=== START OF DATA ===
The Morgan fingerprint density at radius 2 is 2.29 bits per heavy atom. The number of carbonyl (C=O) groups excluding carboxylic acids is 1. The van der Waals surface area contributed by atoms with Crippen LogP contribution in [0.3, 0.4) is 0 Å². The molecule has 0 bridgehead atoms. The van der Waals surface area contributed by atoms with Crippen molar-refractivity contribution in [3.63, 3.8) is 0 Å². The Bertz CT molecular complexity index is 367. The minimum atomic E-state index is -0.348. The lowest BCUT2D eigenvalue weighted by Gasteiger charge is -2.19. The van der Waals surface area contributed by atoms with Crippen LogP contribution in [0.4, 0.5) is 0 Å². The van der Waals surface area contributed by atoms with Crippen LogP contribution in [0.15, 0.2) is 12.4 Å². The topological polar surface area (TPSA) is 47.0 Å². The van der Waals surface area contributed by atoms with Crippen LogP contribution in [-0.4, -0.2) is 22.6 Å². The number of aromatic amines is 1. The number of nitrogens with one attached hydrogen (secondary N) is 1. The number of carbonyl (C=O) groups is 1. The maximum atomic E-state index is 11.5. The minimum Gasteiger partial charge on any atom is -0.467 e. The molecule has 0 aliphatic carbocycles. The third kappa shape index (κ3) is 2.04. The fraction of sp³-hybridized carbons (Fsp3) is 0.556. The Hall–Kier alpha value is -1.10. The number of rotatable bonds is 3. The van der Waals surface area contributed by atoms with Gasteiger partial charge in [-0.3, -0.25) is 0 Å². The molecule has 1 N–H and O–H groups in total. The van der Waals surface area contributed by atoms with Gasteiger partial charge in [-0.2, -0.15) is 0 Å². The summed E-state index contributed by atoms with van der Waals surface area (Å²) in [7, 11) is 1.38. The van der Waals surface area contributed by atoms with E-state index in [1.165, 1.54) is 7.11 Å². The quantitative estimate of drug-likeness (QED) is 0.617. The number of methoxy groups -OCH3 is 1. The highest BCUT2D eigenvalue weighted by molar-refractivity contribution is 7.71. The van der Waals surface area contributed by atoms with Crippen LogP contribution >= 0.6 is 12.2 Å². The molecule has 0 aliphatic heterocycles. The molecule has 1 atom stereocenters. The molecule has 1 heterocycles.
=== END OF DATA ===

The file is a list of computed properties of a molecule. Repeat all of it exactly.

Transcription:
The Morgan fingerprint density at radius 2 is 2.29 bits per heavy atom. The number of carbonyl (C=O) groups excluding carboxylic acids is 1. The van der Waals surface area contributed by atoms with Crippen LogP contribution in [0.3, 0.4) is 0 Å². The molecule has 0 bridgehead atoms. The van der Waals surface area contributed by atoms with Crippen molar-refractivity contribution in [3.63, 3.8) is 0 Å². The Bertz CT molecular complexity index is 367. The minimum atomic E-state index is -0.348. The lowest BCUT2D eigenvalue weighted by Gasteiger charge is -2.19. The van der Waals surface area contributed by atoms with Crippen LogP contribution in [0.4, 0.5) is 0 Å². The van der Waals surface area contributed by atoms with Crippen LogP contribution in [0.15, 0.2) is 12.4 Å². The topological polar surface area (TPSA) is 47.0 Å². The van der Waals surface area contributed by atoms with Crippen LogP contribution in [-0.4, -0.2) is 22.6 Å². The number of aromatic amines is 1. The number of nitrogens with one attached hydrogen (secondary N) is 1. The number of carbonyl (C=O) groups is 1. The maximum atomic E-state index is 11.5. The minimum Gasteiger partial charge on any atom is -0.467 e. The molecule has 0 aliphatic carbocycles. The third kappa shape index (κ3) is 2.04. The fraction of sp³-hybridized carbons (Fsp3) is 0.556. The Hall–Kier alpha value is -1.10. The number of rotatable bonds is 3. The van der Waals surface area contributed by atoms with Gasteiger partial charge in [-0.3, -0.25) is 0 Å². The molecule has 1 N–H and O–H groups in total. The van der Waals surface area contributed by atoms with Gasteiger partial charge in [-0.2, -0.15) is 0 Å². The summed E-state index contributed by atoms with van der Waals surface area (Å²) in [7, 11) is 1.38. The van der Waals surface area contributed by atoms with E-state index in [1.165, 1.54) is 7.11 Å². The quantitative estimate of drug-likeness (QED) is 0.617. The number of methoxy groups -OCH3 is 1. The highest BCUT2D eigenvalue weighted by molar-refractivity contribution is 7.71. The van der Waals surface area contributed by atoms with Crippen LogP contribution >= 0.6 is 12.2 Å². The molecule has 0 aliphatic heterocycles. The molecule has 1 atom stereocenters. The molecule has 1 heterocycles.